How many tentacles must one man have, before you can call him a man
I can’t exactly say I was “looking forward” to reading the second Lilith’s Brood book. Dawn had been compelling, rich and unique, and also at times incredibly uncomfortable, disturbing and full of hard questions, and so it’s sequel wasn’t the sort of thing you exactly “look forward” to. It was however something I knew I “had” to read, and something I knew which would be similarly deep, complex and liable to make me think, feel, and perhaps be a little disturbed at times as well, which is of course a good thing, since there’s nothing worse than getting bogged down in the swamps of sameness and not having ones perceptions tweaked occasionally. Plus of course, Butler’s cool immediate style and ability to just plain grab my attention meant that I simply wanted to see what happened next.
Twenty six years have passed since Lilith Lyapo was awakened by the alien Oankali following humanity’s destructive nuclear war. Lilith, and some of the humans are fulfilling the Oankali’s plan of creating a new hybrid human/Oankali species, forming families which contain both human women and Oankali mated triads to produce both human born and Oankali construct children. Meanwhile however, those human “resisters” who are not willing to follow the Oankali’s plan have formed their own fully human communities and are free to live as they wish, accept for the fact that they have all been genetically sterilised and cannot reproduce. So far, the Oankali have not created any human born male children due to the implicit contradiction they perceive in humanity, a contradiction supposedly most heavily born out in males, the conflict between intelligence, and hierarchical tendencies. Akin however is their first attempt at a male child, the son of Lilith produced using genetic material from Lilith’s long dead mate Joseph, Akin possesses both human and Oankali characteristics, and thus the Oankali hope will be a way of preserving more of the essence of humanity in the new species. As Akin however comes to terms with the world around him, the complex genetic and physical communications from his Oankali siblings, and some unexpected encounters (both good and bad), with fully human resisters, Akin begins to question the Oankali’s assumptions about his mother’s species and their ultimate plans, both for Earth and for human kind.
Even though Butler takes the basic trope of a coming of age story, her execution, and the book’s central character are so profoundly different, that the book’s title is almost deliberately misleading. Whilst the book does indeed begin with Akin’s birth and childhood experience and follows him until he matures as an adult, Akin follows his Oankali heritage having a fully cognisant brain an infant’s body. This not only gives us a fascinating view of the world Akin grows up in, his experiences of physical helplessness and family connection, but also throws us directly into the world of Akin’s mingled human and Oankali senses. Whilst Akin looks fully human, his tongue is able to act as an Oankali sensory tentacle, able to pick up genetic and biological information about anyone or anything he interacts with, as well as pass data and communicate on a biochemical level. Whilst on the one hand I did find some of the straight forward descriptions Butler gives of Akin examining someone’s genes or playing with their nervous system a little cold, at the same time this is possibly deliberate, since one thing we know about the Oankali is that their primary concern is genetic information, and even their emotional attachments are definitely biological first.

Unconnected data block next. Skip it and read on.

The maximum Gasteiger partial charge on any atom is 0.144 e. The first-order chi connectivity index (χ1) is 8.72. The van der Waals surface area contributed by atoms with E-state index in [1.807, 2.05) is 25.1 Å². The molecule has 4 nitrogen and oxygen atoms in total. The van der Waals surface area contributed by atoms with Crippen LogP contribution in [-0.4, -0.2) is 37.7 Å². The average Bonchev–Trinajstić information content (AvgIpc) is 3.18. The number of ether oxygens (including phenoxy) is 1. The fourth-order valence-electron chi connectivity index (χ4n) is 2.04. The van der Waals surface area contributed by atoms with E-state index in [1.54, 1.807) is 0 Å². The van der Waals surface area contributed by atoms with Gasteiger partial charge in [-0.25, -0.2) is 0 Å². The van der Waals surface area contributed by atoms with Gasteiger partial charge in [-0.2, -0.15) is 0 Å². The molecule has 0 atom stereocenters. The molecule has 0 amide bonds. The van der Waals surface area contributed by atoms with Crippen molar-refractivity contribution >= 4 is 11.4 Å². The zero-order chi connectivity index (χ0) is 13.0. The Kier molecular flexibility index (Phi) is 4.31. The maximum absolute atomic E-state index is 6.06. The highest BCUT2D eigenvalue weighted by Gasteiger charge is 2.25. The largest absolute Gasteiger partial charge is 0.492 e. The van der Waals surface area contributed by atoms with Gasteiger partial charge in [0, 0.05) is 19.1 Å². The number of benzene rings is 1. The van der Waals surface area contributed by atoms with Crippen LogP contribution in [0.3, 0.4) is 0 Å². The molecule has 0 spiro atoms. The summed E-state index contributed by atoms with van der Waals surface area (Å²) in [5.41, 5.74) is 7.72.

Yet, Butler blends this perspective with Akin’s very human exploration and curiosity about the world around him, indeed the way that he both recognises that Lilith remains damaged by her experiences with the Oankali, and yet is still in every important sense his mother is a beautiful, and slightly disturbing insight.
A major part of the plot concerns the conflict between the Oankali, those humans like Lilith who go along with their plans, and the childless human resisters. It is clear, as I noticed in Dawn, that the Oankali are not simply benign aliens bent on uplifting a backward human species, but have their own blindness and moral shortcomings. Where in the first book, through Lilith’s perspective we clearly saw the Oankali’s less pleasant aspects, such as the induced mating which skirted the edge of rape, the blatant manipulation, and the fact that all humans are at this point essentially powerless partners in the Oankali’s ultimate plan. However, here the worst aspects of the human perspective, or at least the resistor perspective were so in your face awful that it was a little difficult to maintain sympathy for them.
The resisters are represented as a steadily decaying society formed of small communities allowed to live freely as they want with no Oankali interference, accept for not having children. Unfortunately, this also means that most of what both we, and Akin see of the resisters is the worst sort of barbarism. A society of warring factions and gangs of bandit raiders, where in many places women have reverted to the status of property, either captured in raids or bargained as trade commodities. Of course, Butler is too nuanced a writer to have this barbarism be total, indeed I like the fact that just at the start of the book when Akin is being warned off resister human males, Lilith seems to be heading for a confrontation with a typically threatening robber who turns out to be nothing of the sort, and of course there are several decent male characters including Akin himself, as well as a couple of very unpleasant women. However, whilst it is clear that the chauvinist, violent society isn’t universal, it is at least fairly extensive, which seems odd given that this society is made up of a comparatively average bunch of people from around the world whom the Oankali saved from the war. There unfortunately did seem to be an implication here, stated out right by the Oankali directly that human males were genetically determined to be destructive, indeed it’s significant that there are few human males among those who cooperate with the Oankali, and even Oankali males are seen as loners, rather than part of the family. Then again of course Butler also gives us a brief perspective of an Oankali male who is regretting the lack of human males due to need of human families to have fathers, though sadly we don’t get as much of this view. Of course, the Oankali are definitely far from right about everything, and Akin does run into at least two very respectable father figures throughout the book, though the proportion of scummy men is sadly rather high, and does to an extent justify, rather than challenge the Oankali’s misandry.